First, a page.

The future of technology in agri-food

Agriculture and food are often viewed as separate sectors. Increasingly, they are becoming integrated and the interconnectedness between the two cannot be ignored.

There is a holistic view of the entire agriculture and food systems that needs to be adopted. Individuals and organisations come together with different intentions and desired outcomes but all contribute to the innovation and technology advances that are being seen across the entire value chain of agri-food as we fuse agriculture, food, and technology.

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With an expectation to feed an estimated global population of 9.7 billion by 2050, agriculture and our food systems are being challenged, as there are diminishing natural resources and land available. Farms are consequently being ‘teched up’ when it comes to growing food to be both sustainable and profitable. 

Globally, the agri-food sector is valued at $7.8 trillion. It’s responsible for employing more than 40% of the population. Factors such as environmental change, climate change, and natural resource constraint, changing consumer demands, chronic illnesses and health issues, and food waste are all driving the exponential growth in technology and innovation in the sector.

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Emma Wheeler 

As we need the ability to produce more with less, the urgency to innovate is larger than ever. Agricultural systems around the world are rapidly being redesigned and innovated as a wave of digital technologies, science-based innovations, and novel approaches find their way into the agri-food supply chain.

Technology innovation includes advancements that sweep right across the farm into the supply chain, and how the end use ultimate interact with the end product.

Retail technologies are seeing massive growth periods as consumers demand convenience. They want their food to be delivered to them, no matter the location, and they want it quick and tailored to their specialist diet.

Sustainable farming practices, reduced wastage along the agri-food supply chain, and an eye on changing consumer tastes are all contributing to the way we produce, distribute, and eat food.

New Zealand is globally renowned for our clean, green environment and has high-quality agricultural outputs. With a significant agricultural industry, we benefit from a large testing ground for new technologies and approaches. There has been significant growth in our agri-tech ecosystem across investors, researchers, creators, and customers.

Innovation and research are what keeps our nation as world leaders in farming. This is crucial when it comes to ensuring we make the most of our precious resources, particularly with increasing pressure to reduce waste and contribute to this clean, green New Zealand we aspire.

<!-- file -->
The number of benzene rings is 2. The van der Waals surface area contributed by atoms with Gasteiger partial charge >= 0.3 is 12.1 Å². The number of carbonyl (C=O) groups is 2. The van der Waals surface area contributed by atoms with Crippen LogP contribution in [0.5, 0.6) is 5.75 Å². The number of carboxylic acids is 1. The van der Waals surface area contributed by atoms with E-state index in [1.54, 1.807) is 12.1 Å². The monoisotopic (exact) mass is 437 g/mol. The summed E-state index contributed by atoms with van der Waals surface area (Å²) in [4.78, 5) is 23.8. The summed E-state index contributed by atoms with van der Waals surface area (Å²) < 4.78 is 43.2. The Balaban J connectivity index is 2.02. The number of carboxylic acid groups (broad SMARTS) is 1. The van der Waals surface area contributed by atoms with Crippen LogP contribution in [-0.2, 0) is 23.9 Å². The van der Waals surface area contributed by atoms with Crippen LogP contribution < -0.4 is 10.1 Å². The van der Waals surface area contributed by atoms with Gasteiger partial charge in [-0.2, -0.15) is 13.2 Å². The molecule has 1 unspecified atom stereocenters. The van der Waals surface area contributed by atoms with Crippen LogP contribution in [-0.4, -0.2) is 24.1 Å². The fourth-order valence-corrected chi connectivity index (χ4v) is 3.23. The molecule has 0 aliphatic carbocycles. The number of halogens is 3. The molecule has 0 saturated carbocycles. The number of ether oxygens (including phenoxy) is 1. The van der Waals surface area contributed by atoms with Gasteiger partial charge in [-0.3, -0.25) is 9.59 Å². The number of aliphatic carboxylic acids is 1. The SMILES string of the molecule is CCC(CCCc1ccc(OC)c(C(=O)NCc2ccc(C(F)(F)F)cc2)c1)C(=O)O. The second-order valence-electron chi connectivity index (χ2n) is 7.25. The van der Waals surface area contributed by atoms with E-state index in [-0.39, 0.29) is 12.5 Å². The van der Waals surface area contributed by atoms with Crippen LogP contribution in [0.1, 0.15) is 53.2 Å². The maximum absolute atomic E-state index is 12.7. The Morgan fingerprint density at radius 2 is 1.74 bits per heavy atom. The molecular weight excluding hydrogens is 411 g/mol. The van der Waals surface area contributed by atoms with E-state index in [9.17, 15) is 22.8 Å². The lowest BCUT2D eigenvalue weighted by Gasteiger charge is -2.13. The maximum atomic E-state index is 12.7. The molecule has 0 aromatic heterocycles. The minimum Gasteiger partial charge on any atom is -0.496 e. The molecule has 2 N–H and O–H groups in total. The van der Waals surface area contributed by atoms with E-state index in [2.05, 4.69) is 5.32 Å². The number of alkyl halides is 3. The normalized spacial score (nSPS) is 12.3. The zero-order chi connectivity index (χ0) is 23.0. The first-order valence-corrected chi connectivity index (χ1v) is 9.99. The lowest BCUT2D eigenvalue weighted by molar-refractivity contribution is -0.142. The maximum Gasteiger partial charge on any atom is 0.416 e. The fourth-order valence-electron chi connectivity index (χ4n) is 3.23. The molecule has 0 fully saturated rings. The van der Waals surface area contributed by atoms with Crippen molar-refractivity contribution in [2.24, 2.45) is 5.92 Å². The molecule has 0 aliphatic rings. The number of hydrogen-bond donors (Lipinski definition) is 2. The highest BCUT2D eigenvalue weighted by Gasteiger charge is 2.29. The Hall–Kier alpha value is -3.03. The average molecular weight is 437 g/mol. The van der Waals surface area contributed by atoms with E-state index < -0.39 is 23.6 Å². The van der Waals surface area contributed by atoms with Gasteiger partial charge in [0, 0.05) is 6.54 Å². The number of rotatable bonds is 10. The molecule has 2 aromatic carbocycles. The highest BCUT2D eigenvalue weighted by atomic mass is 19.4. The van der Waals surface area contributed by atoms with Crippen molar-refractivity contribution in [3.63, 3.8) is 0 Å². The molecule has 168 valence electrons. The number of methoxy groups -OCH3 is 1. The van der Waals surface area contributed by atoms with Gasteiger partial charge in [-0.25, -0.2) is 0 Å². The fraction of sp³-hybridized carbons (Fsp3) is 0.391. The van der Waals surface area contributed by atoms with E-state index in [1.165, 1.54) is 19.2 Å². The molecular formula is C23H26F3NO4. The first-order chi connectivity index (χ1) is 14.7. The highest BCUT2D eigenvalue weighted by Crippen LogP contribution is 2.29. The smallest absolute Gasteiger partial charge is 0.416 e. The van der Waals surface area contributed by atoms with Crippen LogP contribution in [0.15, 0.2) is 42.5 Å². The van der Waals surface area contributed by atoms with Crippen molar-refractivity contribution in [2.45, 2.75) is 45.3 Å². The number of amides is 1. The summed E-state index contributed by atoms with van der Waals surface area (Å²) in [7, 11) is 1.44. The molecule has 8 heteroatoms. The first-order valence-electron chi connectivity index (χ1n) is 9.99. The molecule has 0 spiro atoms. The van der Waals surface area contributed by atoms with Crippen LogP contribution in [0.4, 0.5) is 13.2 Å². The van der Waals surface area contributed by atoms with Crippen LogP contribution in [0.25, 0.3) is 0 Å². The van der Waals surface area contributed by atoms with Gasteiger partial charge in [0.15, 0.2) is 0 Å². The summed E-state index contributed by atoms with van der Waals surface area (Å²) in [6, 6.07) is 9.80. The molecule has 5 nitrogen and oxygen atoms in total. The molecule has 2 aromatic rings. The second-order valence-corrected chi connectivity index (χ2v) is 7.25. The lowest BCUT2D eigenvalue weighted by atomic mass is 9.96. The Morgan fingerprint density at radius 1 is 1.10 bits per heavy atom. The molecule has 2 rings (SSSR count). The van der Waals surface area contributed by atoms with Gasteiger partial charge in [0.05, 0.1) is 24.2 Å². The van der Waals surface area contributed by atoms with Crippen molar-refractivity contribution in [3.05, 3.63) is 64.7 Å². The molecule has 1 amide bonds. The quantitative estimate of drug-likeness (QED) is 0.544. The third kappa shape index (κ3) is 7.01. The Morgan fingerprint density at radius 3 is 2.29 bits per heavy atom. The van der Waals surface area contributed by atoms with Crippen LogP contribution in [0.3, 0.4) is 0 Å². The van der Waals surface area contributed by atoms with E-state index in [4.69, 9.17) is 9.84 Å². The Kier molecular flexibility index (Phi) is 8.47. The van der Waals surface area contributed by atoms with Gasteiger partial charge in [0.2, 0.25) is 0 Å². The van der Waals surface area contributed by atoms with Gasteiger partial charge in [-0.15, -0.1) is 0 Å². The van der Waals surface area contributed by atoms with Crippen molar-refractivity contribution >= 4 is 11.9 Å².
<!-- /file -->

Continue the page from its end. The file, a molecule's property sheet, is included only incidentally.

Digital technology has been identified as the single largest factor driving innovation in agricultural systems. A massive portfolio of new technology solutions are being created: mobile apps, big data, digital mapping, field sensors, drones, robotics, autonomous vehicles, smart farming equipment, and more.

An agri-tech value chain exists that encompasses the first input into the production of our food and continues all the way through to delivery to the customer. The customer ultimately drives change by providing the demand for emerging and innovative types of food, a desire to understand the source of food, seeing new ways to receive food, and looking for opportunities to reduce food wastage.

Improved connectedness across each link of this chain will enable producers to be better able to provide a sufficient and sustainable food supply to meet customers’ needs. Agri-tech, biotech, genetech, foodtech, and food e-commerce are all important elements of the integrated value chain.

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Across the entire value chain, producers, processors, distributors, and brands are transforming and adapting their strategies in response to the megatrends: future world citizens, growing populations, urbanisation, technology, sustainability, biotechnology, and value chain advances.

Strong innovation in technology is crucial for the agri-food sector we are operating in today. Access to data and the ability to innovate tools empowering smart decisions for farmers and businesses is vital. As innovation evolves, the benefits of technology can be shared and facilitate in nurturing those that need to feed the world.

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